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Poor Fauvette

Photo credit: Glasgow Life Museums

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Jules Bastien-Lepage often painted the peasants of his home town of Damvillers in north-eastern France. Here a young girl, the 'little wild girl' of the title, patiently and quietly guards a cow. Bastien-Lepage makes the girl seem isolated, so very alone in the barren, winter landscape – she is dwarfed by the tall thistle and the leafless tree. There is also a feeling of sadness from her haunting eyes and the way she pulls her rags around her as if for warmth.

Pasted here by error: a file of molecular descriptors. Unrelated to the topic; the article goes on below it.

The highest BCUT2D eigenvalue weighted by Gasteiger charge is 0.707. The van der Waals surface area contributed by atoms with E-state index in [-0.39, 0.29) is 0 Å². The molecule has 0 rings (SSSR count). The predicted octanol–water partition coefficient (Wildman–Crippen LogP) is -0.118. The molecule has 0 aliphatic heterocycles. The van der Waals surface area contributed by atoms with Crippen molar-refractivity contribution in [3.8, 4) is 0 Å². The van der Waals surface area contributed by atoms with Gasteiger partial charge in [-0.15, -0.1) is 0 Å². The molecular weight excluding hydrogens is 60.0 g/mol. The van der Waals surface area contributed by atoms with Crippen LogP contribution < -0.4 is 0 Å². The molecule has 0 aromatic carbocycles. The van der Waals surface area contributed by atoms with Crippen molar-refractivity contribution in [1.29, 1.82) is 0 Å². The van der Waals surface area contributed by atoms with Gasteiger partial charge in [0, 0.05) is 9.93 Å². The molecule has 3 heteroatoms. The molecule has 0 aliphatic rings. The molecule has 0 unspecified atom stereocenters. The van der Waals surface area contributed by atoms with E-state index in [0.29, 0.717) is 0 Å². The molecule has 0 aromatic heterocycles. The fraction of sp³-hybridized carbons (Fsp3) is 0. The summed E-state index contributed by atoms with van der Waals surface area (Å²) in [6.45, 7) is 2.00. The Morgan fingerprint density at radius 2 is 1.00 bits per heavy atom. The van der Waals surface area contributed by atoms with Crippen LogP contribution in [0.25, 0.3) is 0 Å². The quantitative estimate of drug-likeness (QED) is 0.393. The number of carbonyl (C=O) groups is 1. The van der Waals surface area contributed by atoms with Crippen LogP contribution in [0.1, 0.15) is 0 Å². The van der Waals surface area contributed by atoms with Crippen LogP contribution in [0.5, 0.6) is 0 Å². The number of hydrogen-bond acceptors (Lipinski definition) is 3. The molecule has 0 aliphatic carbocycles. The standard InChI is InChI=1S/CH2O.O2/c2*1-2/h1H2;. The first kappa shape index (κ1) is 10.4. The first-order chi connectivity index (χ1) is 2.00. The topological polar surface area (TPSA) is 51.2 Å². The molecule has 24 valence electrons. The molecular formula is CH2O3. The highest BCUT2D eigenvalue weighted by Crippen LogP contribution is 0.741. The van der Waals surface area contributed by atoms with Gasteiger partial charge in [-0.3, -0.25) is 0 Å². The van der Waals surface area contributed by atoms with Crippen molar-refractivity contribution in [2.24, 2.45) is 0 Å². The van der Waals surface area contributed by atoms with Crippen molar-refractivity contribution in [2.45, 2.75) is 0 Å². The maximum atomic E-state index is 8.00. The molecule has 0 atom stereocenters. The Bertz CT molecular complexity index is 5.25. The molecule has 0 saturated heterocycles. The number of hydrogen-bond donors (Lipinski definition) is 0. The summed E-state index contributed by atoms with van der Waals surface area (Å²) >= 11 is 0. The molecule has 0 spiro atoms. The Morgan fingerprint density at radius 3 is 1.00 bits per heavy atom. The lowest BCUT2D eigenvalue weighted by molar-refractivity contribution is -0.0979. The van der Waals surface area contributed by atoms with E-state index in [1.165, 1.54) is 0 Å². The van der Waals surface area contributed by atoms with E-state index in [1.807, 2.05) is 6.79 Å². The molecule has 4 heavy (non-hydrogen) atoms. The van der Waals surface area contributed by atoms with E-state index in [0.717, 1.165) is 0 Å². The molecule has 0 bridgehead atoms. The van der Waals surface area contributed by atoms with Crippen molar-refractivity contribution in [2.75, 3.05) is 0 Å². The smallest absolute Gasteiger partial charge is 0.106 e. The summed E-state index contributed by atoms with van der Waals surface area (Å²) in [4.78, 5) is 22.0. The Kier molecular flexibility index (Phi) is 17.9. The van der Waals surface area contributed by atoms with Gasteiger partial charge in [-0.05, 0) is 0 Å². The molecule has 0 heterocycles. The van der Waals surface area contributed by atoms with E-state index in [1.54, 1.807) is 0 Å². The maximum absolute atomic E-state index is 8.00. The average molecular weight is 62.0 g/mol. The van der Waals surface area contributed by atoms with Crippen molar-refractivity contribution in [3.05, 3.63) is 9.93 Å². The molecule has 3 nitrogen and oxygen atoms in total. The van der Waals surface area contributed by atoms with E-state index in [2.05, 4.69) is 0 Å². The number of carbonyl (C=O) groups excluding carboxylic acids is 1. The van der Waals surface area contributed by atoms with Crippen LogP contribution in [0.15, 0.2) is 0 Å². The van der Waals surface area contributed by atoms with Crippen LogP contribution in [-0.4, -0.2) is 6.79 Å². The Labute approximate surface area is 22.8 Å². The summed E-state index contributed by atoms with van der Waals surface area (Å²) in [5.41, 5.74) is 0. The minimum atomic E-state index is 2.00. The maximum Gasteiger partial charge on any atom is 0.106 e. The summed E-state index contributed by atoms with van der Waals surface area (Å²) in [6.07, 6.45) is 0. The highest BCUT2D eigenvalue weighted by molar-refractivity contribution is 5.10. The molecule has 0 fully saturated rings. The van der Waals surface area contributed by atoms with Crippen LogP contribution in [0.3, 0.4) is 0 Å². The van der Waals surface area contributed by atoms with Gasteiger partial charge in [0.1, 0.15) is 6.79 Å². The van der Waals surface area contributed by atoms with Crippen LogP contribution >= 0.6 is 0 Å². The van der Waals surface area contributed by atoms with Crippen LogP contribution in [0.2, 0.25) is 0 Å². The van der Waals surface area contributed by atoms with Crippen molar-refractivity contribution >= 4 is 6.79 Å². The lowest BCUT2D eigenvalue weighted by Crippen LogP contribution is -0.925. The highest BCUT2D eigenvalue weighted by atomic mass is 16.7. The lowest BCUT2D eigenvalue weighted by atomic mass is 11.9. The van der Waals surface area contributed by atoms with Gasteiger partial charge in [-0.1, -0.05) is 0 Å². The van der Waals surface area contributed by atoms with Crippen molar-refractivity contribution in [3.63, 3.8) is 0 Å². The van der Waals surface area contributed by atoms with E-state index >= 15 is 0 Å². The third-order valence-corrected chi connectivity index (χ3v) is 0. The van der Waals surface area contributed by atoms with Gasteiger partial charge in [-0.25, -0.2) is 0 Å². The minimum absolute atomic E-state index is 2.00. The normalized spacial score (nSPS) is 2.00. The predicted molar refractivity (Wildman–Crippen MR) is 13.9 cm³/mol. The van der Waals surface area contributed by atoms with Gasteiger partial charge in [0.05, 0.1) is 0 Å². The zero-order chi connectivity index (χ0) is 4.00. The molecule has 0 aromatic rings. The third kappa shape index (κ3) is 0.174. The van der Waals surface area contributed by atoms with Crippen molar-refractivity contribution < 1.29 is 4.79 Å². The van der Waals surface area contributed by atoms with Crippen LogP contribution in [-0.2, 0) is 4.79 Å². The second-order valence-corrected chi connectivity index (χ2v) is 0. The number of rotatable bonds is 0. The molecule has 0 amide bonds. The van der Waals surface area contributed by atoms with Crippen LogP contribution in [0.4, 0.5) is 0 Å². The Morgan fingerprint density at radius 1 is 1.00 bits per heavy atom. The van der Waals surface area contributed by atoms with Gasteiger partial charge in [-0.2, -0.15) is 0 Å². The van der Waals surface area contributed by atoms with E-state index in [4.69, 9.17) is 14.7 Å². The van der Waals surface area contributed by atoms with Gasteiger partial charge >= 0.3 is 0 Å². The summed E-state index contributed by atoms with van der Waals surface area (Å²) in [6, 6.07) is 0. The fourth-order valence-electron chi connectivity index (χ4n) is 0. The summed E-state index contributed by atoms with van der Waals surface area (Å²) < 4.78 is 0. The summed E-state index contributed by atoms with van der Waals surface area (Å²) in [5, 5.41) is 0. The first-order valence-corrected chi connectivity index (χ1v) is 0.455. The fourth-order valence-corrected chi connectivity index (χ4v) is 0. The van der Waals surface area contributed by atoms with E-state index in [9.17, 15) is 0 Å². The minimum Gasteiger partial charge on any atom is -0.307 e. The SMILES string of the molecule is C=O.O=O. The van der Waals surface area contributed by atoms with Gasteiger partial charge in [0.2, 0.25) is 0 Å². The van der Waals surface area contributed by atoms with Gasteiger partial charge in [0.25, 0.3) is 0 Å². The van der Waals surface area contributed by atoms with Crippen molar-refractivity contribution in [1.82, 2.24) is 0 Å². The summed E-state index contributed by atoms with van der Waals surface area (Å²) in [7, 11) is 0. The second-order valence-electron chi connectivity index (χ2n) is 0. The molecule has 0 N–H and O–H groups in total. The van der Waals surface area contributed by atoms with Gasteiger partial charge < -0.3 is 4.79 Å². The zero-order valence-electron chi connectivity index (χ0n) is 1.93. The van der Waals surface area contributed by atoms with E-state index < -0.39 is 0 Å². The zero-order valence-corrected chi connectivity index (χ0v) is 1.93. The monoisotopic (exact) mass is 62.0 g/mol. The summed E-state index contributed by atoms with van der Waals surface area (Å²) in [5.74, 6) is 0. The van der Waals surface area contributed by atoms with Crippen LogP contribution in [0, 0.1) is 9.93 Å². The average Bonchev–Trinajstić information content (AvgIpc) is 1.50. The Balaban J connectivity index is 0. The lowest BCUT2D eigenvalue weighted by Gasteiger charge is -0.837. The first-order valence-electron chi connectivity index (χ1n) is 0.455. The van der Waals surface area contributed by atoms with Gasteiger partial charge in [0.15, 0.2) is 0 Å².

Bastien-Lepage often exhibited his paintings in Britain where they were both popular and successful. The Glasgow Boys – Guthrie, Lavery and Crawhall – copied his subjects, his broad blocky brushstrokes and even the way he signed his name. This painting was once owned by Glasgow-born businessman George McCulloch (1848–1907).

Poor Fauvette




oil on canvas


H 162.5 x W 125.7 cm

Accession number


Acquisition method

purchased, 1913

Work type


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Normally on display at

Kelvingrove Art Gallery and Museum

Argyle Street, Glasgow G3 8AG Scotland

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